Memphis A. Philip Randolph Inst. v. Hargett

Decision Date15 October 2020
Docket NumberNo. 20-6046,20-6046
Citation978 F.3d 378
Parties MEMPHIS A. PHILIP RANDOLPH INSTITUTE; The Equity Alliance; Free Hearts; The Memphis and West Tennessee AFL-CIO Central Labor Council; The Tennessee State Conference of the NAACP; Sekou Franklin, Plaintiffs-Appellants, v. Tre HARGETT ; Mark Goins; Amy P. Weirich, Defendants-Appellees.
CourtU.S. Court of Appeals — Sixth Circuit

JULIA SMITH GIBBONS, Circuit Judge.

In the midst of the COVID-19 pandemic, absentee voting has found its way into the spotlight. Record numbers of voters are expected to vote by mail in the November 2020 election, and the increased interest in absentee voting has also led to increased interest in the policies and procedures governing how and when voters may vote absentee. In resolving cases of significant public interest, judges must, as they do in all cases, reach decision by employing independent, unbiased analysis, based on the law and the facts of a particular case.

The plaintiffs in this case consist of individuals and organizations located in Tennessee, and together they have brought five claims challenging the Tennessee statutory scheme that governs absentee voting. One claim challenges the eligibility criteria that Tennessee has imposed for absentee voters, one claim challenges limits on the plaintiffs' ability to distribute unsolicited absentee ballots, two claims challenge Tennessee's procedures for verifying voter signatures on absentee ballots, and the final claim challenges a restriction on first-time voters' ability to vote absentee. Our decision today deals only with the two claims involving Tennessee's signature verification procedures. For the reasons that follow, we AFFIRM the district court's order denying the plaintiffs' requested preliminary injunction on those claims, although we do so on a basis different from that relied on by the district court.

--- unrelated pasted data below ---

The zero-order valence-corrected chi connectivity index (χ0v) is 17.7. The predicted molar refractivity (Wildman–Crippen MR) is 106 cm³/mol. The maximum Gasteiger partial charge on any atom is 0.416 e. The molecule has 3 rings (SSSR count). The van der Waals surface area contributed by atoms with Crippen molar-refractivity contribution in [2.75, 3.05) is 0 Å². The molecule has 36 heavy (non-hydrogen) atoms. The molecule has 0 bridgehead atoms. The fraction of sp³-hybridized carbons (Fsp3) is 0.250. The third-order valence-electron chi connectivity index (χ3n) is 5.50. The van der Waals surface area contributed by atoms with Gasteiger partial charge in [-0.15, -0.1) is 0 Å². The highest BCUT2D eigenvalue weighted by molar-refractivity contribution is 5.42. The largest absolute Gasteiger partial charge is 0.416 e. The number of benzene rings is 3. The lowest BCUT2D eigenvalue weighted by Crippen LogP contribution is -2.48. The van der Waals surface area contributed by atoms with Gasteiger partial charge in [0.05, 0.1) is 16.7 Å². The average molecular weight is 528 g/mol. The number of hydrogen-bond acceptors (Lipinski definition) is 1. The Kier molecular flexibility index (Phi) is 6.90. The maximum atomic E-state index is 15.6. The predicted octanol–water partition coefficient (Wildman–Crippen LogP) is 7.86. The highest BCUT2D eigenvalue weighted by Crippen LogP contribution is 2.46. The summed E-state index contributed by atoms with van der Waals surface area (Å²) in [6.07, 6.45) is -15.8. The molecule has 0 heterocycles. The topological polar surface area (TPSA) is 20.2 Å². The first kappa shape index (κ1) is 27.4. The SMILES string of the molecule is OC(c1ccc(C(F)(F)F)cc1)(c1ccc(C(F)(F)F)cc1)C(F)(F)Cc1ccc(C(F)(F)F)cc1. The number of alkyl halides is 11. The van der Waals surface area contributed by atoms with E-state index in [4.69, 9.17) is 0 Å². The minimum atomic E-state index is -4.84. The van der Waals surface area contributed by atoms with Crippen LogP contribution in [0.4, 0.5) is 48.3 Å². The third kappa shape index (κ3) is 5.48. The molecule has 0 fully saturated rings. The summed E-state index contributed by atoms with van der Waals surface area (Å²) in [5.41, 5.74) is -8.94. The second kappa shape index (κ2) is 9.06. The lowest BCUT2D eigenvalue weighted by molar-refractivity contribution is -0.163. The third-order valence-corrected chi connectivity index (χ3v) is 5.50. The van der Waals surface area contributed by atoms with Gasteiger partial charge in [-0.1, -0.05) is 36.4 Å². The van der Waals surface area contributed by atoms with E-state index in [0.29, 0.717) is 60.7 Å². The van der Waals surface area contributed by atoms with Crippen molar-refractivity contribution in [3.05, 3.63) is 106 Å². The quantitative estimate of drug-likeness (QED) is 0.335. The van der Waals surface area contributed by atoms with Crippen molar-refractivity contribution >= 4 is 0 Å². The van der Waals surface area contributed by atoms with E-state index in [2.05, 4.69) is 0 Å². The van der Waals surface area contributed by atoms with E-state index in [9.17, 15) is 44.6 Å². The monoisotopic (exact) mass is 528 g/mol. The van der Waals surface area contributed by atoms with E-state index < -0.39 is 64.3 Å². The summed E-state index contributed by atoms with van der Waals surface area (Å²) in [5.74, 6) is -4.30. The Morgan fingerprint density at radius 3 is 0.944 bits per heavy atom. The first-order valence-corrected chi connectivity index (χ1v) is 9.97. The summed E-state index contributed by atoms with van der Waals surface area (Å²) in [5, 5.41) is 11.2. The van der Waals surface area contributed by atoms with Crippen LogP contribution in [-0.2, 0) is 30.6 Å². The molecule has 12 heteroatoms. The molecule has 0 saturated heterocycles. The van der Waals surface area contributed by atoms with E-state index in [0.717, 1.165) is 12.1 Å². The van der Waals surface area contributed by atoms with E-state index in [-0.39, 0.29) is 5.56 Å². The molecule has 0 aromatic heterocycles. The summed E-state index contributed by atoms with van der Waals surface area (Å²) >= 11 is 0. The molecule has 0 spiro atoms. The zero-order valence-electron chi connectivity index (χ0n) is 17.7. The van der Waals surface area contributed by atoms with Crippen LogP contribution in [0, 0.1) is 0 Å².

I.